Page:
Change that thinking

A huge part of why I wanted to start writing about our adventures with autism and what I am learning about it is to fight misconceptions and the negative image autism has held for me.   I am so bothered by what I read when I first started researching and trying to learn.

I didn’t start out with misconceptions.  The autistic kids I know are wonderful.  They are intelligent, well-rounded individuals whose personalities are as diverse as their symptoms.  But after Jake received his diagnosis, I went looking for more information.  I wanted to learn more than kids with autism are great and different from each other.

What I first found, however, ended up increasing my stress rather than helping me at all.  The statistics on autism are alarming and seem to float above everything else.  The most recent data suggests that 1 in 68 children are receiving this diagnosis.  Other stats describe how autism is more common in males, is genetically linked, and siblings of children with autism are more likely to receive a diagnosis also.  Alarming!  As well, there is a suggestion that in families with an autistic child there is more stress on the marriage and I read somewhere that 80% of marriages with autistic children end in divorce.  Super.

Okay, so as I looked deeper, everything just looked darker.  The internet is full of stories that are sad, stressful, tragic and troubling.  Autistic kids wander.  They drown.  They can’t tell their parents anything, let alone that they love them.  Yikes.  That is not my kid.  Well, he might wander a little.  And we are struggling to teach him to swim.

The point, however, is that I was reading the wrong information.  I needed to read about families who were more like mine.  Families where it is hard but so good.  Families where they are making it all work and it’s all alright, even when it’s not.  So I went searching.  And I found this blog:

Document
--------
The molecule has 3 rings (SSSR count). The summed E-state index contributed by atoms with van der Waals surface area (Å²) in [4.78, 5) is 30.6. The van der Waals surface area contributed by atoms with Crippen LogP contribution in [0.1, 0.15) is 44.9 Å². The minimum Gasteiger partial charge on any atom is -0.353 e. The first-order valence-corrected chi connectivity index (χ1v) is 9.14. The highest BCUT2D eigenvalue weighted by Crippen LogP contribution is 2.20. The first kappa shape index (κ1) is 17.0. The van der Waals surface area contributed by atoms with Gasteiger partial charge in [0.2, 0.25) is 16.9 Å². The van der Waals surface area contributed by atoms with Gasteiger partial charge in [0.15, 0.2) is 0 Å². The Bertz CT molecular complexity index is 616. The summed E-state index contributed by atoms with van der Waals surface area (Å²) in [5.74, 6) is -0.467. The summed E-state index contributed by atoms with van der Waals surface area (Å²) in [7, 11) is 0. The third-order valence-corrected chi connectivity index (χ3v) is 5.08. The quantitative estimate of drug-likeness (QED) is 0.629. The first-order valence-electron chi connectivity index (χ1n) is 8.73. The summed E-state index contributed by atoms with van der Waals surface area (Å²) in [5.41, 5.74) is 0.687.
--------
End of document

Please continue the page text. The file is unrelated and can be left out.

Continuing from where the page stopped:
It’s a letter that this mom wrote to the head of Autism Speaks explaining how she feels about what she calls the “rhetoric that demonizes and dehumanizes our loved ones, telling them they are a tragedy, a burden.”  It spoke and continues to speak volumes to me.  This mom is amazing.  She took all of my panic and doubt and fear and spun it around.  I threw it away because she wrote truth and I understood it.

She recounts her phone conversation with then-President of Autism Speaks Mark Roithmayr,

Because demonizing autism dehumanizes my child. Period. Because while shock and awe might raise money, they compromise my child’s safety, they tear away at her dignity, they separate her from the rest of us. “And what of older children and adults?” I asked Mark at the time. At six, I knew that my daughter wouldn’t see that video, but what about those who were old enough to watch it? What about Autistic teens who were so damned vulnerable — to bullying, to depression, to suicide. What about them? Did anyone think of what it would feel like to hear that if you haven’t already, you will destroy your parents’ marriage, bankrupt your family, make it impossible for your parents and siblings to do anything at all without pain and embarrassment? How would it feel to an already-struggling kid to hear that THEY are the cause of desperation, loneliness and fear?

Wow.  This is so amazing and so true.

I never want Jake to feel like he is a negative.  I never want him to feel like what makes him unique makes him less.  I never want him to feel like what he struggles with is something that causes us pain or embarrassment.  I guess that means I will refuse to be embarrassed.  From this moment I am choosing to think of autism as a blessing, because it is a part of Jake, and Jake is a blessing.  End of story.  I will do my best to figure out how to help him, how to understand him, and help him cope with his challenges.  But I will not think of it any other way.  I believe that my words and attitudes really have power, and really will shape my kids.  They will be valued, loved, appreciated, and that is that.

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